Posts tagged ‘siblings’

December 30, 2007

I have a problem sibling….

by Rod Smith

“I have a problem sibling. My sister and I spent four long years not talking, much to my mom’s distress, and many other years bickering. We made up, mostly for my mother. It didn’t seem fair to me that I had to humble myself and beg her to let things go (even though the whole thing was almost entirely her fault) but I did it for the sake of family harmony. My children wanted to see their cousin (her son). We are now on speaking terms, but because of distance we only see each other once a year. She drives me crazy, but for that one short visit I just suck it up and smile.”

Congratulations. You are no doubt stronger and wiser for your humility and your enduring acts of reconciliation. As a result of your efforts your mother is potentially less anxious and your children get to see and know their cousin: everyone, including you, appears to gain.

It is not who caused the issue or the division that is as important as who is strong enough to facilitate the healing.

Besides, let’s remain aware: it takes at least two to tangle! (No, I did not mean to say “tango.”)

December 29, 2007

Our mother was upset over our sibling schism…

by Rod Smith

My elderly mother was very upset at Christmas because my brother (32) and I (29) are not speaking (to each other) and so we came to Christmas Day at her house at different times to make it easier for her. We didn’t plan to come at different times: it is something we’ve worked out without actually talking about it. Now she is not speaking to me. Please help. (Letter shortened)

Given your capacity communicate without “actually talking” with your brother, I’d suggest you each also possess the ability to find enduring reconciliation. I will remind you that it is likely that you will have a brother for longer than you will have a mother.

Finding peace with a brother, quite apart from alleviating the pain the schism inflicts upon your mother, is usually a good and healthy thing to do.

When families are split it is the stronger person, and not the guilty person, or the “problem” person, who holds the keys of forgiveness and reconciliation.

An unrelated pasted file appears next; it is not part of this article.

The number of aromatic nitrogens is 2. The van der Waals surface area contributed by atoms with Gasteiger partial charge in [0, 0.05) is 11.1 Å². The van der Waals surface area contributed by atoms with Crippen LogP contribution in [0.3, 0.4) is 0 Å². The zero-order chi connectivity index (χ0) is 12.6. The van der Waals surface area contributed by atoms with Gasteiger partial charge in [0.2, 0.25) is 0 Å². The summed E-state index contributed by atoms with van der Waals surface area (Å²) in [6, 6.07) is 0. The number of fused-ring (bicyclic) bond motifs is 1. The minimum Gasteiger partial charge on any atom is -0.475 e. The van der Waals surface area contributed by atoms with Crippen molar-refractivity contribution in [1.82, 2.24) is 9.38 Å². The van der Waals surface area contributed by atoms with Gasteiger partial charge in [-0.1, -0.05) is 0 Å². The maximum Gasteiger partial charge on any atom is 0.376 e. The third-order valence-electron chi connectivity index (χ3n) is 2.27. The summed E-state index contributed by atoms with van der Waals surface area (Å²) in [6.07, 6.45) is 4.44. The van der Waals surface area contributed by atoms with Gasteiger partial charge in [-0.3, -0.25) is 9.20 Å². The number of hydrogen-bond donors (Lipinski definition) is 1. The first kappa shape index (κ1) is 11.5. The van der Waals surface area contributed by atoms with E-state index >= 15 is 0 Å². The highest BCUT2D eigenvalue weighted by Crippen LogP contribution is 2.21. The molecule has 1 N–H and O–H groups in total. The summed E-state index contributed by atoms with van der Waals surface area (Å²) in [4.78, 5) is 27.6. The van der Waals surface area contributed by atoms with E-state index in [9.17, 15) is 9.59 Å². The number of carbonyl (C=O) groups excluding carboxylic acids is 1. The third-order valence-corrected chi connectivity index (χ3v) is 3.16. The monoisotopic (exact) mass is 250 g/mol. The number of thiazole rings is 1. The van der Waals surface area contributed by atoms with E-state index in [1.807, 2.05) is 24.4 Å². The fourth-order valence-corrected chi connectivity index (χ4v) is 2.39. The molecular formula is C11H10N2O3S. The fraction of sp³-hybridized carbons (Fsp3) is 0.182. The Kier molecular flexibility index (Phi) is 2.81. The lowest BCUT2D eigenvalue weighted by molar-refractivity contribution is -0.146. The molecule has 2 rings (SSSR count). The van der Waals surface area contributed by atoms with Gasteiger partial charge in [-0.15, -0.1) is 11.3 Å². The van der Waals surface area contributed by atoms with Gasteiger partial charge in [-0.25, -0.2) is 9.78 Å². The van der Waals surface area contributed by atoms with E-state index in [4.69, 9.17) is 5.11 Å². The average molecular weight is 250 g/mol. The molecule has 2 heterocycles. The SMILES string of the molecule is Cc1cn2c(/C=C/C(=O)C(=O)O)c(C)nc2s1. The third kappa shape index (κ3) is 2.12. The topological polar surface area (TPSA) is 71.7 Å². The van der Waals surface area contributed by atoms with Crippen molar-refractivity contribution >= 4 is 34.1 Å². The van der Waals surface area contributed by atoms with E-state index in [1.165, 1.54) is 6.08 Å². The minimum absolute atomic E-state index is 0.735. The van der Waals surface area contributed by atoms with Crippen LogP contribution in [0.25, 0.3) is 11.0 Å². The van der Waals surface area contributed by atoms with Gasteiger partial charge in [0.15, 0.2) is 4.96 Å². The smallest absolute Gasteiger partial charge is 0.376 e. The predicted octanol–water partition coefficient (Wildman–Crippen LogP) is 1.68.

Approach your brother in a spirit of humility: it might surprise how open he is to embracing his estranged sibling, and, at the same time, you will each be giving your mother a belated Christmas gift she will not stop talking about.

November 20, 2007

Our brother (almost 60) has ADHD….

by Rod Smith

“Our brother (almost 60) is the youngest of four siblings has ADHD. He treats his family like dirt but his friends with respect. Even our mother (in her eighties) does not get his respect or attention. He confesses undying love for her then ignores her. He will lend money to all his friends but not his family. Hides behind the ADHD label and blames it all on this. He wants us to do right by him but never ever does the correct thing with us. If mother or a sister is in the hospital he does not visit. Family is always pushed aside to make way for wonderful friends. He will not see psychiatrist or get help. What can we do? We still love him but he is always right and we are wrong no matter what. His wife supports everything he does. How should we respond? We know he can never change. Please help us. My mom is devastated.” (Letter edited)

This is probably a character issue, and not a matter of your brother’s diagnosis. I hereby give you permission to relinquish your role as your brother’s change agent, and the family’s scum-half, or quaterback (depending on where you are reading this!). Give it up. Let your mother and siblings deal directly with him. Get out of the way! Playing “piggy in the middle” is never much fun for piggy.